# What is Algebraic Specification

Algebraic Specification Technique an Object Class or type is specified in terms of relationships existing between the operations defined on that type. It was first brought into prominence by Guttag [1980, 1985] in specification of abstract data types. Various notations of algebraic specifications have evolved, including those based on OBJ and Larch languages.

# Representation of Algebraic Specification

Essentially, Algebraic Specifications define a system as a heterogeneous algebra. A heterogeneous algebra is a collection of different sets on which several operations are defined. Traditional algebras are homogeneous. A homogeneous algebra consists of a single set and several operations; {I, +, -, *, /}. In contrast, alphabetic strings together with operations of concatenation and length {A, I, con, len}, is not a homogeneous algebra, since the range of the length operation is the set of integers.

Each set of symbols in the algebra, in turn, is called a sort of the algebra. To define a heterogeneous algebra, we first need to specify its signature, the involved operations, and their domains and ranges. Using algebraic specification, we define the meaning of a set of interface procedure by using equations. An algebraic specification is usually presented in four sections.

## Types section:-

In this section, the sorts (or the data types) being used is specified.

### Exceptions section:-

This section gives the names of the exceptional conditions that might occur when different operations are carried out. These exception conditions are used in the later sections of an algebraic
specification. For example, in a queue, possible exceptions are novalue (empty queue), underflow (removal from an empty queue), etc.

### Syntax section:-

This section defines the signatures of the interface procedures. The collection of sets that form input domain of an operator and the sort where the output is produced are called the signature of the operator. For example, the append operation takes a queue and an element and returns a new queue. This is represented as:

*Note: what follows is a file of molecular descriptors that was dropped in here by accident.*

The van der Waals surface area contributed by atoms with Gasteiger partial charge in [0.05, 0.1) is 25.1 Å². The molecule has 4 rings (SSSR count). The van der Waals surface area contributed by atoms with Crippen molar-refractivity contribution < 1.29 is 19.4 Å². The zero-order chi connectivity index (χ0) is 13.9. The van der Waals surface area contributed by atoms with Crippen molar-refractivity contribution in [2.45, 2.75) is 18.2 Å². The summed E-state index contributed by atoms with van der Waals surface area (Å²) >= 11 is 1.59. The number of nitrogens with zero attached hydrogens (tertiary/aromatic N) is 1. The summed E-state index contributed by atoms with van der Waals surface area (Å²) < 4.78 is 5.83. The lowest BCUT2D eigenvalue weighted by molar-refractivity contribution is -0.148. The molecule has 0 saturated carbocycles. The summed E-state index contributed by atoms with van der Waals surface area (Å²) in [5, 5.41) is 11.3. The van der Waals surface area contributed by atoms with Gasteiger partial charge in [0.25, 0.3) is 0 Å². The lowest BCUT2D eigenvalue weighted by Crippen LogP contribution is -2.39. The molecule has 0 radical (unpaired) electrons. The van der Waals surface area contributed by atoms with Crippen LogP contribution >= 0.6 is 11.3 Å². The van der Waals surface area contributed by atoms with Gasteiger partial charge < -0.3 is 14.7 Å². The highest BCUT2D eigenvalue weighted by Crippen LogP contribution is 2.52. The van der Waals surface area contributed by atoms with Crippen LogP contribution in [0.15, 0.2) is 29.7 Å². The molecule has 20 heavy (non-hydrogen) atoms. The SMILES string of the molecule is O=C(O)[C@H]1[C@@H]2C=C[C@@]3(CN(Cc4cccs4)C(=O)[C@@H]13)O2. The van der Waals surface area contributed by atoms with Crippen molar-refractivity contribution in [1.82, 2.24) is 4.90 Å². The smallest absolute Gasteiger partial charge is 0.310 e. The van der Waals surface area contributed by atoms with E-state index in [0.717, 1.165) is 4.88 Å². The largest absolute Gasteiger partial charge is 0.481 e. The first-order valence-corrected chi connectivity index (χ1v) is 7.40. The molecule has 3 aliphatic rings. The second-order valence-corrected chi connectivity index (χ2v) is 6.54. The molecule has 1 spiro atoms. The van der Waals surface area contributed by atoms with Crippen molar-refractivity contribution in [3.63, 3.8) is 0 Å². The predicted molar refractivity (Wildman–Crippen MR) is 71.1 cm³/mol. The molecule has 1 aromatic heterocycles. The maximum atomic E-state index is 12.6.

### Equations section:-

This section gives a set of rewrite rules (or equations) defining the meaning of the interface procedures in terms of each other. In general, this section is allowed to contain conditional expressions. For example, a rewrite rule to identify an empty queue may be written as:

By convention each equation is implicitly universally quantified over all possible values of the variables. Names not mentioned in the syntax section such as ‘r’ or ‘e’ are variables. The first step in defining an algebraic specification is to identify the set of required operations. After having identified the required operators, it is helpful to classify them as either basic constructor operators, extra constructor operators, basic inspector operators, or extra inspection operators. The definition of these categories of operators is as follows:

### 1. Basic construction operators.

These operators are used to create or modify entities of a type. The basic construction operators are essential to generate all possible element of the type being specified. For example, ‘create’ and ‘append’ are basic construction operators for a FIFO queue.

### 2. Extra construction operators.

These are the construction operators other than the basic construction operators. For example, the operator ‘remove’ is an extra construction operator for a FIFO queue because even without using
‘remove’, it is possible to generate all values of the type being specified.

### 3. Basic inspection operators.